Words versus Pictures

“Use a picture. It’s worth a thousand words.” ~ Arthur Brisbane, 1911

Recently, on a cold, rainy spring afternoon, I curled up on the couch with a warm cup of homemade chicken soup, a thick slice of homemade bread, and a 2014 movie, “Words and Pictures” – an intriguing title, I thought. The soup and bread were comforting on that chilly afternoon, and I found the movie to be thought provoking. The movie focused on a rivalry between two teachers; the rivalry ended in a debate about which more accurately conveyed meaning – words or pictures? I value both as wonderfully descriptive forms of communication; however, I began to wonder, “How do pictures fit into coaching?” 

Coaching sessions traditionally involve the use of many words, spoken and unspoken; the coach formulates powerful questions for the client, using well chosen, explanatory, appropriate, and respectful words. The client phrases goals, concerns, questions, and thoughts in words that are familiar and comfortable to them in order to convey emotions, ideas, questions, and feelings to the coach. Words are available in the spoken and written form – what a reliable way to communicate with others!

Pictures, however, are coaching tools which are available in many forms. Pictures can be photographs, drawings, memories, dreams or visions. In viewing coaching tools from Jean Gebser’s five Structures of Consciousness perspective (Bark, p. 130), pictures can be incorporated into each structure as coaching tools. 

Concrete and visible, photographs and drawings serve as wonderful coaching tools in the Mental Structure ofchp3pg13-1-10scale Consciousness. For example, a client may use a printed copy of a 1 – 10 scale and run their finger along the line to identify a number at which an option feels comfortable for them. A pie chart can be a useful visual to reveal the percentage of time a client is devoting to a specific activity. A wellness wheel, can be a visual reflection of areas in life where a client is in need of increasing or decreasing time spent. 

In the Mythical Structure of Consciousness, story is a useful coaching tool; what better way to capture the message or enhance and explain the words of the story, than by incorporating a picture? The picture could be a photograph from a magazine, a drawing that a client has created, or a photograph taken by a client. Imagery, another tool in the Mythical Structure of Consciousness, has been described as, “An interface between body, mind, and spirit… Like a midwife, assisting the birth of conscious expression from the depths of inner experience.” (Achterberg, et. al, p. 36)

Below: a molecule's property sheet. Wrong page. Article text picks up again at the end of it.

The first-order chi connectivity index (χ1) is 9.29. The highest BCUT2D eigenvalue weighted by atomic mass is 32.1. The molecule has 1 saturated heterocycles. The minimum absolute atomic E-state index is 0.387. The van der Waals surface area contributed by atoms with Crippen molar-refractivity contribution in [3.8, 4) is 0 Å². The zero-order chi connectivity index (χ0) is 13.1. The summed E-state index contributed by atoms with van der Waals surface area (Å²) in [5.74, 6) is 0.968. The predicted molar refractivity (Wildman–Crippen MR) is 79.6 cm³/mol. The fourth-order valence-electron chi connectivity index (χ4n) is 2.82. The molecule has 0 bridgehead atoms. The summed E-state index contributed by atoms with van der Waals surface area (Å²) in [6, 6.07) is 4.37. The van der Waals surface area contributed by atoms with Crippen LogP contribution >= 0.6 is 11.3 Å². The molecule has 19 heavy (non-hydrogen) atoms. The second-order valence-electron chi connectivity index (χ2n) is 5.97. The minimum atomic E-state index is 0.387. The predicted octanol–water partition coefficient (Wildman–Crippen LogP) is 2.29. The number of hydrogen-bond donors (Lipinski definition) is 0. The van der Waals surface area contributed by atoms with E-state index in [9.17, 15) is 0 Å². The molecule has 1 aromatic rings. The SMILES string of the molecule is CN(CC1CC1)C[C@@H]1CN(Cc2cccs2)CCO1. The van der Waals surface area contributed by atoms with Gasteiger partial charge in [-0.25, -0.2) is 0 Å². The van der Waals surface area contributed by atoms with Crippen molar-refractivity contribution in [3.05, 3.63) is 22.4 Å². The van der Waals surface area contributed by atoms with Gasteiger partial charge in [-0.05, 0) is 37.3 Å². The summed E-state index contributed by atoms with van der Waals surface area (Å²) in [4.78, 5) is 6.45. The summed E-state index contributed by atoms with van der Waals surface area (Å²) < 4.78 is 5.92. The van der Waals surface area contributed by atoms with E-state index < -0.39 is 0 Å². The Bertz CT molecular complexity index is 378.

The Archaic Structure of Consciousness, considered the earliest structure (Bark, p. 131), includes the coaching tools of meditation and contemplation. Meditation on a religious icon or contemplation of a drawing, can often invite a client to welcome unexpected thoughts that lead a client toward attainment of self-identified goals.

From the Intuitive Structure of Consciousness, spending time in nature or surrounding oneself with photographs of nature scenes, plants, or animals can provide a client with a connection to their roots or provide a sense of peace and serenity. (Bark, p. 131)

The movie, “Words and Pictures” ended with valid arguments being presented for both words and pictures conveying meaning accurately. The symbiotic relationship between words and pictures allows both to carry equal weight as effective coaching tools. How do you incorporate pictures into coaching? 


Diane Shaver, RN, MSN, NC-BC, is a Registered Nurse and graduate of the Wisdom of the Whole Coaching Academy. Diane has over 35 years experience caring for adults and children in acute care hospitals and community health settings focusing on patient education, health promotion, and holistic nursing. http://www.shaverdiane.com

References

Linda Bark. The Wisdom of the Whole: Coaching for Joy, Health, and Success. Create Space Independent Publishing Platform, 2011: 130, 131.
Jean Achterberg, Barbara Dossey, Leslie Kolkmeier. Rituals of Healing Using Imagery for Health and Wellness. Bantam Books, 1994: 36.

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